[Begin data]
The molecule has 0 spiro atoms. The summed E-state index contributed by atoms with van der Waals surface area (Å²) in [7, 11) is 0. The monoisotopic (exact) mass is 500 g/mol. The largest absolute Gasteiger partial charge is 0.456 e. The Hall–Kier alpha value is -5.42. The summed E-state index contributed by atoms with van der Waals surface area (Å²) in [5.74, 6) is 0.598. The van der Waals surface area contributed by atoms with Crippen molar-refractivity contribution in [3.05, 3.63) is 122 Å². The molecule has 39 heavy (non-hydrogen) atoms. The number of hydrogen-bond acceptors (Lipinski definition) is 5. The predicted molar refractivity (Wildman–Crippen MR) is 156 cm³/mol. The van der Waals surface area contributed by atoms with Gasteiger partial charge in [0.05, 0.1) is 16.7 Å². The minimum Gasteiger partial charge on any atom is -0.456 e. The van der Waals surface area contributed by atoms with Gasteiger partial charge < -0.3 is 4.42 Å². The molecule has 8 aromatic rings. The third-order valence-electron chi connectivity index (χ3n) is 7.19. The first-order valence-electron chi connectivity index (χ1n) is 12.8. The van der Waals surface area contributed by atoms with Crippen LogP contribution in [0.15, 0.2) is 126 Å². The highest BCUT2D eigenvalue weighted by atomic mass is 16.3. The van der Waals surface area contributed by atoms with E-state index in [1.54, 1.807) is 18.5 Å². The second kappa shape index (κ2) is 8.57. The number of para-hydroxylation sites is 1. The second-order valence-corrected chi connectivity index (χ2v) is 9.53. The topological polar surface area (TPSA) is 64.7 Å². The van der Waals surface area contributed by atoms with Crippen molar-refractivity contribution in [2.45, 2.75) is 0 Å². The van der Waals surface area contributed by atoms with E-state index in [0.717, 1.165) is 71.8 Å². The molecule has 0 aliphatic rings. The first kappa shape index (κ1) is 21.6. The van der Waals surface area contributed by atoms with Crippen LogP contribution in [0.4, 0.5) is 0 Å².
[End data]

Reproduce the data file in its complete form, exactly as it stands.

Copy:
The molecule has 0 spiro atoms. The summed E-state index contributed by atoms with van der Waals surface area (Å²) in [7, 11) is 0. The monoisotopic (exact) mass is 500 g/mol. The largest absolute Gasteiger partial charge is 0.456 e. The Hall–Kier alpha value is -5.42. The summed E-state index contributed by atoms with van der Waals surface area (Å²) in [5.74, 6) is 0.598. The van der Waals surface area contributed by atoms with Crippen molar-refractivity contribution in [3.05, 3.63) is 122 Å². The molecule has 39 heavy (non-hydrogen) atoms. The number of hydrogen-bond acceptors (Lipinski definition) is 5. The predicted molar refractivity (Wildman–Crippen MR) is 156 cm³/mol. The van der Waals surface area contributed by atoms with Gasteiger partial charge in [0.05, 0.1) is 16.7 Å². The minimum Gasteiger partial charge on any atom is -0.456 e. The van der Waals surface area contributed by atoms with Gasteiger partial charge < -0.3 is 4.42 Å². The molecule has 8 aromatic rings. The third-order valence-electron chi connectivity index (χ3n) is 7.19. The first-order valence-electron chi connectivity index (χ1n) is 12.8. The van der Waals surface area contributed by atoms with Crippen LogP contribution in [0.15, 0.2) is 126 Å². The highest BCUT2D eigenvalue weighted by atomic mass is 16.3. The van der Waals surface area contributed by atoms with E-state index in [1.54, 1.807) is 18.5 Å². The second kappa shape index (κ2) is 8.57. The number of para-hydroxylation sites is 1. The second-order valence-corrected chi connectivity index (χ2v) is 9.53. The topological polar surface area (TPSA) is 64.7 Å². The van der Waals surface area contributed by atoms with Crippen molar-refractivity contribution in [2.45, 2.75) is 0 Å². The van der Waals surface area contributed by atoms with E-state index in [0.717, 1.165) is 71.8 Å². The molecule has 0 aliphatic rings. The first kappa shape index (κ1) is 21.6. The van der Waals surface area contributed by atoms with Crippen LogP contribution in [0.4, 0.5) is 0 Å².